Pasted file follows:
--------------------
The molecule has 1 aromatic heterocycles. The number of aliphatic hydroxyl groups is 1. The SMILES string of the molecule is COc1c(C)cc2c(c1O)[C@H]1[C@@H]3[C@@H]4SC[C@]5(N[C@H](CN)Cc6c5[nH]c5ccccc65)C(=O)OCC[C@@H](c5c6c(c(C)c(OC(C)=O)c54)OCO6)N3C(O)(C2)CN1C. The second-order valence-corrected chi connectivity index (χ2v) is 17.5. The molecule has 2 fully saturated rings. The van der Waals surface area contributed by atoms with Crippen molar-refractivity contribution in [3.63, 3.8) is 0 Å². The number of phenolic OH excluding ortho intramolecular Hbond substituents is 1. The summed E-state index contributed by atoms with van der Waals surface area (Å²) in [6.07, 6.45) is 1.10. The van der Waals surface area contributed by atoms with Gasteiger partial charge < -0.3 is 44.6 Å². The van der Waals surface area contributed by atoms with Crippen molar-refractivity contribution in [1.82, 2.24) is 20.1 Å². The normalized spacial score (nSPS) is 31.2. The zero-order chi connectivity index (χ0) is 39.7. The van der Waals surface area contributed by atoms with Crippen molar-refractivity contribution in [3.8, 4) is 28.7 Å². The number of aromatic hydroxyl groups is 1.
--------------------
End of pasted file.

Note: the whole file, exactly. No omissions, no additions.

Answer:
The molecule has 1 aromatic heterocycles. The number of aliphatic hydroxyl groups is 1. The SMILES string of the molecule is COc1c(C)cc2c(c1O)[C@H]1[C@@H]3[C@@H]4SC[C@]5(N[C@H](CN)Cc6c5[nH]c5ccccc65)C(=O)OCC[C@@H](c5c6c(c(C)c(OC(C)=O)c54)OCO6)N3C(O)(C2)CN1C. The second-order valence-corrected chi connectivity index (χ2v) is 17.5. The molecule has 2 fully saturated rings. The van der Waals surface area contributed by atoms with Crippen molar-refractivity contribution in [3.63, 3.8) is 0 Å². The number of phenolic OH excluding ortho intramolecular Hbond substituents is 1. The summed E-state index contributed by atoms with van der Waals surface area (Å²) in [6.07, 6.45) is 1.10. The van der Waals surface area contributed by atoms with Gasteiger partial charge < -0.3 is 44.6 Å². The van der Waals surface area contributed by atoms with Crippen molar-refractivity contribution in [1.82, 2.24) is 20.1 Å². The normalized spacial score (nSPS) is 31.2. The zero-order chi connectivity index (χ0) is 39.7. The van der Waals surface area contributed by atoms with Crippen molar-refractivity contribution in [3.8, 4) is 28.7 Å². The number of aromatic hydroxyl groups is 1.